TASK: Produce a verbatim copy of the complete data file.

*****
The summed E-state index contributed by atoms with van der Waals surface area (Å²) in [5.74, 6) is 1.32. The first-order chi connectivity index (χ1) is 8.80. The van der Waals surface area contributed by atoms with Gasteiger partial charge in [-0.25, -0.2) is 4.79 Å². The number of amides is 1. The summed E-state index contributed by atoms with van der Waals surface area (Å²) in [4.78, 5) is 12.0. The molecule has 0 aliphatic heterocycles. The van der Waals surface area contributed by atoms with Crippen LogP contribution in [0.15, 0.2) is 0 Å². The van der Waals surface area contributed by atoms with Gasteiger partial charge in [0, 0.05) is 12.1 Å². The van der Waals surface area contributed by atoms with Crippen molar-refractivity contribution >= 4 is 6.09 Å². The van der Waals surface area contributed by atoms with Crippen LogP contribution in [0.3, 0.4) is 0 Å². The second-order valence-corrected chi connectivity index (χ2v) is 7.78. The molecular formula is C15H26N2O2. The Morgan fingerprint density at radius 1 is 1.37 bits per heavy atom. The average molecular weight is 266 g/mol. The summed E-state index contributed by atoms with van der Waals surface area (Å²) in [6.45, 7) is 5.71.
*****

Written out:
The summed E-state index contributed by atoms with van der Waals surface area (Å²) in [5.74, 6) is 1.32. The first-order chi connectivity index (χ1) is 8.80. The van der Waals surface area contributed by atoms with Gasteiger partial charge in [-0.25, -0.2) is 4.79 Å². The number of amides is 1. The summed E-state index contributed by atoms with van der Waals surface area (Å²) in [4.78, 5) is 12.0. The molecule has 0 aliphatic heterocycles. The van der Waals surface area contributed by atoms with Crippen LogP contribution in [0.15, 0.2) is 0 Å². The van der Waals surface area contributed by atoms with Gasteiger partial charge in [0, 0.05) is 12.1 Å². The van der Waals surface area contributed by atoms with Crippen molar-refractivity contribution >= 4 is 6.09 Å². The van der Waals surface area contributed by atoms with Crippen LogP contribution in [0.3, 0.4) is 0 Å². The second-order valence-corrected chi connectivity index (χ2v) is 7.78. The molecular formula is C15H26N2O2. The Morgan fingerprint density at radius 1 is 1.37 bits per heavy atom. The average molecular weight is 266 g/mol. The summed E-state index contributed by atoms with van der Waals surface area (Å²) in [6.45, 7) is 5.71.